(ii) Increasing transparency and accountability: Nepal needs to promote transparency and accountability in its governance processes, including public procurement, budgeting (not only as a yearly event without open debate), and accountable fiscal management. Transparency and accountability are key to fighting corruption. Nepal can increase transparency by making government processes, budgets, and transactions publicly available and accessible. The government should implement a system of performance auditing and measures to ensure that public officials are held accountable for their actions as well as for their inactions. For this purpose, laws should be enacted allowing freedom of information accelerating programs like citizen’s partnership in scrutiny of the government’s auditing program to promote inclusive governance and transparency, modelling from international best practices. This must precede with audit of “Beruzu” account (yearly sum of billions of rupees) and performance auditing system in Nepal for financial accountability which does not exist yet.

(iii) Enhancing public awareness: Encouraging citizen participation in decision-making process and creating channels for feedback and grievance redressal can help to prevent corruption. Educating the public about the harms of corruption and how to recognize them and report would be equally crucial. This can go a long way in preventing and fighting corruption. The government, civil society organizations, and the free media can play a key role in raising awareness and promoting a culture of zero-tolerance towards corruption and minimize conflict of interest.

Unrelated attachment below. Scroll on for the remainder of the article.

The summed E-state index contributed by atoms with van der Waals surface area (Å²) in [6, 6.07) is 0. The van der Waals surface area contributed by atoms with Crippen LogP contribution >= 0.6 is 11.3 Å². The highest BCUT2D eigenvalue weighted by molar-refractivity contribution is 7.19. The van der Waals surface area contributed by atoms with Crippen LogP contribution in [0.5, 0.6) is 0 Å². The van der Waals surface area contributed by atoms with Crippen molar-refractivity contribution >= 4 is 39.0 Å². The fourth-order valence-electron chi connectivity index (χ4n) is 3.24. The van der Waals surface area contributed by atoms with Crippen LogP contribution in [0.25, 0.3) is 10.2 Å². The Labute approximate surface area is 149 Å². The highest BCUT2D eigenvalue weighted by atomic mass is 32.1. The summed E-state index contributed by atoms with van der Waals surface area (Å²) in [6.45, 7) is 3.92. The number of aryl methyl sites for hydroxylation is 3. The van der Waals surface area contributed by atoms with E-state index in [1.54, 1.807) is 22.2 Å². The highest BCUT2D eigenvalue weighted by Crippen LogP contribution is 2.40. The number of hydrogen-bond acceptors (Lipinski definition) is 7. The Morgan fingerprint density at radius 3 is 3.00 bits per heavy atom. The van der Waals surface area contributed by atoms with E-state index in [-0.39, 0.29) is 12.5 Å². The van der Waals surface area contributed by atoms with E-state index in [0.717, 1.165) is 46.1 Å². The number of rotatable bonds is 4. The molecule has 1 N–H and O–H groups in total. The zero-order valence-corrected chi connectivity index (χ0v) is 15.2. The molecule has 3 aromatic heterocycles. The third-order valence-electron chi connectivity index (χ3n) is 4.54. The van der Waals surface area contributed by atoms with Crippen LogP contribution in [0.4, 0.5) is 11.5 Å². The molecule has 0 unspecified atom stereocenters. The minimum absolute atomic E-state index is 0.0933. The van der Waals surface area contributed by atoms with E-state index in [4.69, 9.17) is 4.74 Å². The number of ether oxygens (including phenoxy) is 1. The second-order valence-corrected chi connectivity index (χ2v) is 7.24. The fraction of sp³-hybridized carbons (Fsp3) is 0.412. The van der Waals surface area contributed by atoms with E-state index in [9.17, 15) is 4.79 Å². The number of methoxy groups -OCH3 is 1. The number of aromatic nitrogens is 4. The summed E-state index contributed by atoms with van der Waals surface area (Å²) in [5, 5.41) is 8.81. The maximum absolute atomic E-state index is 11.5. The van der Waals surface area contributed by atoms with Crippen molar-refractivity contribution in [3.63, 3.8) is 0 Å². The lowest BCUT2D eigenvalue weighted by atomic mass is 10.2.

(iv) Strengthening judicial independence: Judicial independence is critical to ensuring the rule of law and fighting corruption in any democracy. Selection of judges should be transparent, and on merit, and appointees must have impeccably exacting standards of relevant work experience and who are non-partisan and have no political affiliation whatsoever. The government should take measures to ensure that the judiciary is free and independent without political influence and pressure and can provide fair and impartial justice.

(v) Strengthening bureaucracy: The bureaucracy can play a crucial role in combating corruption. It is essential to recognize that no single institution can stop it on its own. It requires a collaborative effort from all segments of society to create a corruption-free Nepal. The bureaucracy in Nepal needs to be strengthened with competent and well-trained staff who are adequately compensated financially, secured, and protected from political interference. The merit-based recruitment system would help reduce corruption in recruitment and promotion processes.